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Tim Hortons Is Still a Problem for Restaurant Brands International Inc. Despite a Strong Q1

Restaurant Brands International Inc. (TSX:QSR)(NYSE:QSR) released its first-quarter results on Tuesday, which saw the company beating expectations as earnings showed strong growth from a year ago. The company posted an adjusted earnings per share of $0.66 and finished above the $0.56 that analysts were expecting.

New revenue recognition rules allowed Restaurant Brands to recognize franchise fees sooner and under the new standards, the company’s top line was up by 25%. However, under the old way of recognizing revenue, sales would have increased by just 7%. There were also other, less dramatic impacts on its financials as a result of the changes. However, overall profits were lower under the new standards than if the company had still been using the old rules.

A look at the various segments

Comparable sales growth for the company was mixed among its big brands. While Burger King was up 3.8% this quarter, which was a big improvement from the 0.1% decline it saw last year, Tim Hortons was down 0.3% in Q1, which was more than the 0.1% decline it experienced a year ago. Popeyes also saw positive growth this quarter, with comparable sales rising 3.2%, up from a decline of 0.2% this time last year.

Restaurant Brands continued to increase its restaurant chains, with Burger King leading the way at 6.9% net restaurant growth followed by Popeyes at 6.7%. While both were up from last year, Tim Hortons was once again the exception to that trend with growth of just 2.8% in net restaurants, down significantly from the 4.6% increase it saw a year ago.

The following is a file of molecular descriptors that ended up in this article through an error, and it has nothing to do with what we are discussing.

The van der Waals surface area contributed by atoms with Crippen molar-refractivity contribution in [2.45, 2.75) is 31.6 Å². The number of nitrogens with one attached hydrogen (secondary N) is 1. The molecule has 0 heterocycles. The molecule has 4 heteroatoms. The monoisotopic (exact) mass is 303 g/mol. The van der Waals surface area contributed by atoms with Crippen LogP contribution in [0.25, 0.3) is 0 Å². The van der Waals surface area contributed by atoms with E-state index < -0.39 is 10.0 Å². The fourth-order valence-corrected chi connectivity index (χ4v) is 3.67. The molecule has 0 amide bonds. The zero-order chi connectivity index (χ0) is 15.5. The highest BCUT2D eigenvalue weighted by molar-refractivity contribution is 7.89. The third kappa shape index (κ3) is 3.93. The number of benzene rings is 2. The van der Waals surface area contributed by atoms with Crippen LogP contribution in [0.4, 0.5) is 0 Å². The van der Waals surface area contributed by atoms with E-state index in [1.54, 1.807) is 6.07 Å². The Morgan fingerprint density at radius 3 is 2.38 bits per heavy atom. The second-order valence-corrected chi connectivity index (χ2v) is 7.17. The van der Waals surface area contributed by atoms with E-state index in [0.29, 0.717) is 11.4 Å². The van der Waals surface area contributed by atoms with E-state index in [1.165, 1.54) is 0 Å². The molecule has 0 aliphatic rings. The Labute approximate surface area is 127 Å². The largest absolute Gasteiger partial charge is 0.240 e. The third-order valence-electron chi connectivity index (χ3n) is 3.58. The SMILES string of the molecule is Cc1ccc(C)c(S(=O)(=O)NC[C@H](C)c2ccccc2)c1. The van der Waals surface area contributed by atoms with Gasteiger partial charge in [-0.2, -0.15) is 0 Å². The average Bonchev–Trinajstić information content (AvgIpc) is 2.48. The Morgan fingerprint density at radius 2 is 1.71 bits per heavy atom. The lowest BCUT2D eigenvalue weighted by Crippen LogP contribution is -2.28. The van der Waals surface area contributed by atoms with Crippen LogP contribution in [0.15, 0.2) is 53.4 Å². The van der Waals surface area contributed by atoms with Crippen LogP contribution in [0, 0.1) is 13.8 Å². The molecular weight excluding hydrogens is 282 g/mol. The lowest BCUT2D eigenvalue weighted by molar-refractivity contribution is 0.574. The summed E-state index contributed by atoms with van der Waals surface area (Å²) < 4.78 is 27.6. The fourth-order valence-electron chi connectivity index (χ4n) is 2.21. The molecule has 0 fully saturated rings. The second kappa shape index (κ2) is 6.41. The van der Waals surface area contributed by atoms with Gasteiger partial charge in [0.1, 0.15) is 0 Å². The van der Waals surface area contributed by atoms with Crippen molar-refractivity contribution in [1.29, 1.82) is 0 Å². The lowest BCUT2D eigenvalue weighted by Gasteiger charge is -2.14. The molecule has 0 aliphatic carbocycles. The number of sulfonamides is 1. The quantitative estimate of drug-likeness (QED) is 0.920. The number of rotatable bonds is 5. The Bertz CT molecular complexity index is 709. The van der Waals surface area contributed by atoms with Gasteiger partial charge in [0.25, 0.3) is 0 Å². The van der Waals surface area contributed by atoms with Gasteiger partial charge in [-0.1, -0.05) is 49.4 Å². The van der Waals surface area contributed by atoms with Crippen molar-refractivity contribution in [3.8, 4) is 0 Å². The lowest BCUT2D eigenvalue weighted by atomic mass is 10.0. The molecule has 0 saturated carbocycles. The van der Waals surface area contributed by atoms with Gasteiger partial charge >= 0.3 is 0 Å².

Is the Tim Hortons brand in trouble?

Tim Hortons, the once iconic Canadian coffee shop, is starting to show signs of falling out of favour at its home base, with a recent poll suggesting that the company’s image has taken a hit. Issues with franchisees have headlined many of the problem Restaurant Brands has been involved with recently and the results are translating into poor financials for the brand.

Despite the strong quarter for the company, CEO Daniel Schwartz acknowledged that coffee chain is a big problem, stating, “We’re not happy with our sales growth and overall financial results at Tim Hortons.” He also acknowledged the issues the company has had with its franchisees, saying, “Our relationship with our restaurant owners hasn’t been as strong as we would like it to be over the last few quarters.”

The big question for Restaurant Brands is how successful it will be in repairing the troubled Tim Hortons’ image in the months to come.

Is the stock a buy?

Although there were concerns that came out of Q1’s results, investors were bullish on the news as the stock was up over 4% on the day. However, year-to-date, the share price is still down more than 7%. At a price-to-earnings ratio of nearly 30 and the stock trading at around six times its book value, investors would be paying a big premium for a company that has struggled to find ways to grow, despite a better-than-expected Q1.

This is not a stock I would consider investing in today given the negativity surrounding Tim Hortons, as this is a brand that the company needs to strengthen if it has any hope of growing, especially as it looks to expand its reach.

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Fool contributor David Jagielski has no position in any of the stocks mentioned. The Motley Fool owns shares of RESTAURANT BRANDS INTERNATIONAL INC.

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